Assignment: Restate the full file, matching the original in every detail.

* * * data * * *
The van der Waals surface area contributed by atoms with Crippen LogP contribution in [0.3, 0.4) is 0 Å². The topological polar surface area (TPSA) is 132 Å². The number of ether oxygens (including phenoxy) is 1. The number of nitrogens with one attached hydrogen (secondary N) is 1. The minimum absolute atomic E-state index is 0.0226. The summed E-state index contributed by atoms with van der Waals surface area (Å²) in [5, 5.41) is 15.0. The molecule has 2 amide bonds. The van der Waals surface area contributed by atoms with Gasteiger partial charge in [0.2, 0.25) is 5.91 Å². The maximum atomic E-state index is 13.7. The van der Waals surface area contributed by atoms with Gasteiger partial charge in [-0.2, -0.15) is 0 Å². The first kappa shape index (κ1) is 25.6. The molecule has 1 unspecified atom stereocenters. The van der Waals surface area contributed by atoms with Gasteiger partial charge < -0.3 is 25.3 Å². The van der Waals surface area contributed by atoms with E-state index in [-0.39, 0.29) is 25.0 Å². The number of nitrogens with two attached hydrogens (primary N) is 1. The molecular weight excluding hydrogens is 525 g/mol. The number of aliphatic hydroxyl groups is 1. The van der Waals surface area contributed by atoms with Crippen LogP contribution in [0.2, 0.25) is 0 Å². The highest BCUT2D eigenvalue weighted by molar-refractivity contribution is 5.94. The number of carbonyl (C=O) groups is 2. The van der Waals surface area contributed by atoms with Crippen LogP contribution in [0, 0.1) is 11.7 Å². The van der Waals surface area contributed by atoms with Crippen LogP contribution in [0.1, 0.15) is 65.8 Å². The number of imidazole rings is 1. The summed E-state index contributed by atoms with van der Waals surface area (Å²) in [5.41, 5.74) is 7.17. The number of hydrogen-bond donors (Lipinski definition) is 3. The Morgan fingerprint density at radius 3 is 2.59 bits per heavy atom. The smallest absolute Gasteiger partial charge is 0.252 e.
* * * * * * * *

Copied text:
The van der Waals surface area contributed by atoms with Crippen LogP contribution in [0.3, 0.4) is 0 Å². The topological polar surface area (TPSA) is 132 Å². The number of ether oxygens (including phenoxy) is 1. The number of nitrogens with one attached hydrogen (secondary N) is 1. The minimum absolute atomic E-state index is 0.0226. The summed E-state index contributed by atoms with van der Waals surface area (Å²) in [5, 5.41) is 15.0. The molecule has 2 amide bonds. The van der Waals surface area contributed by atoms with Gasteiger partial charge in [0.2, 0.25) is 5.91 Å². The maximum atomic E-state index is 13.7. The van der Waals surface area contributed by atoms with Gasteiger partial charge in [-0.2, -0.15) is 0 Å². The first kappa shape index (κ1) is 25.6. The molecule has 1 unspecified atom stereocenters. The van der Waals surface area contributed by atoms with Gasteiger partial charge < -0.3 is 25.3 Å². The van der Waals surface area contributed by atoms with E-state index in [-0.39, 0.29) is 25.0 Å². The number of nitrogens with two attached hydrogens (primary N) is 1. The molecular weight excluding hydrogens is 525 g/mol. The number of aliphatic hydroxyl groups is 1. The van der Waals surface area contributed by atoms with Crippen LogP contribution in [0.2, 0.25) is 0 Å². The highest BCUT2D eigenvalue weighted by molar-refractivity contribution is 5.94. The number of carbonyl (C=O) groups is 2. The van der Waals surface area contributed by atoms with Crippen LogP contribution in [0, 0.1) is 11.7 Å². The van der Waals surface area contributed by atoms with Crippen LogP contribution in [0.1, 0.15) is 65.8 Å². The number of imidazole rings is 1. The summed E-state index contributed by atoms with van der Waals surface area (Å²) in [5.41, 5.74) is 7.17. The number of hydrogen-bond donors (Lipinski definition) is 3. The Morgan fingerprint density at radius 3 is 2.59 bits per heavy atom. The smallest absolute Gasteiger partial charge is 0.252 e.